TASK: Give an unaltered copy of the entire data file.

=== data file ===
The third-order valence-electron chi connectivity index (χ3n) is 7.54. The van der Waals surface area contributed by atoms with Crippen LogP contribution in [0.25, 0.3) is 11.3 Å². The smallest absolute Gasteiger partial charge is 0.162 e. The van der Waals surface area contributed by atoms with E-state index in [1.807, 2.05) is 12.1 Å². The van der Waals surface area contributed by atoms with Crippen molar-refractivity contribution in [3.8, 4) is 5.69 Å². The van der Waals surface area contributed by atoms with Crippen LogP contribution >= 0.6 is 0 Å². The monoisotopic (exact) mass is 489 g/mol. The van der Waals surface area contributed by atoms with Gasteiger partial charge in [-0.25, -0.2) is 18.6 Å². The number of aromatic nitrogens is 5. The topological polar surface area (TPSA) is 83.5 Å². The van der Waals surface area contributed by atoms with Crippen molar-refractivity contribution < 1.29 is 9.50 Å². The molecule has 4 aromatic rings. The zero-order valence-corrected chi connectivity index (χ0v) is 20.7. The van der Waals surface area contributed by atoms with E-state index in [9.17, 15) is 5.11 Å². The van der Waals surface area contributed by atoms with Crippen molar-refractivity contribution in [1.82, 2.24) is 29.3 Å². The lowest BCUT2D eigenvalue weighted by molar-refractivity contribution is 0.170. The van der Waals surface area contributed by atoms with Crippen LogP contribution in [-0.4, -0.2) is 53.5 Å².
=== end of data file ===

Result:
The third-order valence-electron chi connectivity index (χ3n) is 7.54. The van der Waals surface area contributed by atoms with Crippen LogP contribution in [0.25, 0.3) is 11.3 Å². The smallest absolute Gasteiger partial charge is 0.162 e. The van der Waals surface area contributed by atoms with E-state index in [1.807, 2.05) is 12.1 Å². The van der Waals surface area contributed by atoms with Crippen molar-refractivity contribution in [3.8, 4) is 5.69 Å². The van der Waals surface area contributed by atoms with Crippen LogP contribution >= 0.6 is 0 Å². The monoisotopic (exact) mass is 489 g/mol. The van der Waals surface area contributed by atoms with Gasteiger partial charge in [-0.25, -0.2) is 18.6 Å². The number of aromatic nitrogens is 5. The topological polar surface area (TPSA) is 83.5 Å². The van der Waals surface area contributed by atoms with Crippen molar-refractivity contribution < 1.29 is 9.50 Å². The molecule has 4 aromatic rings. The zero-order valence-corrected chi connectivity index (χ0v) is 20.7. The van der Waals surface area contributed by atoms with E-state index in [9.17, 15) is 5.11 Å². The van der Waals surface area contributed by atoms with Crippen molar-refractivity contribution in [1.82, 2.24) is 29.3 Å². The lowest BCUT2D eigenvalue weighted by molar-refractivity contribution is 0.170. The van der Waals surface area contributed by atoms with Crippen LogP contribution in [-0.4, -0.2) is 53.5 Å².